Women in Architecture 2: Squish Those Big Swinging Dicks
The Good Oil
We have thought a lot about why women get so much of a raw deal in the architecture profession since we published Part 1 of this article, some years ago. Much as we hate to say it, the reason that women do not do well in the upper-ranks of the architecture profession is because they do not have penises. Simple as that. Do we think that's good? Of course not!
Architecture is a Profession of Big Swinging Dicks
And women do not have dicks. We can think of several occupations where males utterly dominate; such as boxing, financial fraud, national genocide, and serial murder. Women just cannot compete with Mike Tyson, Bernie Madoff, Adolf Hitler, and Luis Garavito.
No, in all these fields, as in architecture, it is the big swinging dick who reigns. We encourage women everywhere to embrace their architectural careers, but we reluctantly have to warn them that the fabled glass ceiling operates in architecture. Our fondest wish is that a generation of woman architects break through this barrier, and show the big swinging dicks just what tiny penises they have.
The fabled glass ceiling
Female architecture graduates: lots of them!
The graph below shows the proportion of female graduates from US architecture schools, using the most recent data we have. Quite a solid steady climb in the proportion of women from 1970 to the early 1980s, but then we see the ratio gently bump into the fabled glass-ceiling. Though the 2000s, the ratio has settled into the 40-44% range.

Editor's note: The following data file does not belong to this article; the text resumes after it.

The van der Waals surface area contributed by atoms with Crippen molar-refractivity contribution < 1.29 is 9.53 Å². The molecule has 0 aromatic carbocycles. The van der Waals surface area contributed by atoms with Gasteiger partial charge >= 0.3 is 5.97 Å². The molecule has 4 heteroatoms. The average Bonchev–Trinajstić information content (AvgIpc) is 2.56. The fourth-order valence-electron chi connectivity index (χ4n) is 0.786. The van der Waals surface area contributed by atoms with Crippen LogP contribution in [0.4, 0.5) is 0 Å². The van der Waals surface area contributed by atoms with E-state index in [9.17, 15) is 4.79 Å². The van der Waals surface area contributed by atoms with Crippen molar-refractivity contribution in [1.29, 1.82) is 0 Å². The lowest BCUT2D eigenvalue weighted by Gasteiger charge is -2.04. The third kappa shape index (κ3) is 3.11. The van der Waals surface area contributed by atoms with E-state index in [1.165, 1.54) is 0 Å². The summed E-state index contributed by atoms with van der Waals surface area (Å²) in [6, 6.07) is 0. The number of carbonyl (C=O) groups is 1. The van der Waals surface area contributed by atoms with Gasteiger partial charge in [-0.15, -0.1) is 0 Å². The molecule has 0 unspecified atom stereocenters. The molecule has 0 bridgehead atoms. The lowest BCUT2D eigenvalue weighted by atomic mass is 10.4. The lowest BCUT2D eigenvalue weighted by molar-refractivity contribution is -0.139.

Over the past ten years, the big expansion in architecture students in our own Australia has come from a female influx. In 1984 only 21% of architecture graduates were female; in 1996 this had grown to 35%, and the proportion is closer to 40% today.
In the United Kingdom, 38% of graduates are women.
Female architects: where are they?
A prime mystery is: what happens to these female graduates? In the USA, the UK, and Australia, about 35% to 40% of architecture graduates have been women for between 10 and 20 years. We should expect to see something like that ratio reflected in the data for practising or registered architects. The data we can find suggests that women graduates do not spend long in the occupation. True, the data is scant and spotty, but it is all we have.
Consider this table for the United States, showing female participation in various occupations. That's not registration or licensure, just participation.
|All workers in the USA||47%|
|- Management, professional and related||51%|
|-- Management, business and finance||43%|
|-- Professional and related||57%|
|--- Civil engineers||10%|
|--- Physicians and surgeons||32%|
|- Sales and office||63%|
|- Natural resources, construction, maintenance||5%|
|-- Construction and extraction||3%|
|- Production and transportation||21%|
In the United Kingdom, only 12% of registered architects are women. Data for registered or licensed architects from the USA is difficult to obtain, thanks to state-based registration: one estimate puts it at about 9% (source: Fowler and Wilson, 2004). The same problems apply to Australia.
Others have pointed out that you can count the celebrity women architects of today on one hand: Dame Zaha Hadid, Kazuyo Sejima, Gae Aulenti. And: so many others seem to be part of a husband and wife team — Walter Burley Griffin and Marion Mahoney, Jane Drew and Maxwell Fry, Alison and Peter Smithson of yesteryear; and more recently Robert Venturi and Denise Scott Brown, Elizabeth Plater-Zyberk and Andres Duany, Elizabeth Diller and Ricardo Scofidio.
So of those women who do stay in, quite a lot are married to other architects. Or they have the funds to support them for decades without a paying job. A goodly portion of the others end up in academia or become critics, maintaining their registration but never practising.
Where do the other graduates go? We don't know.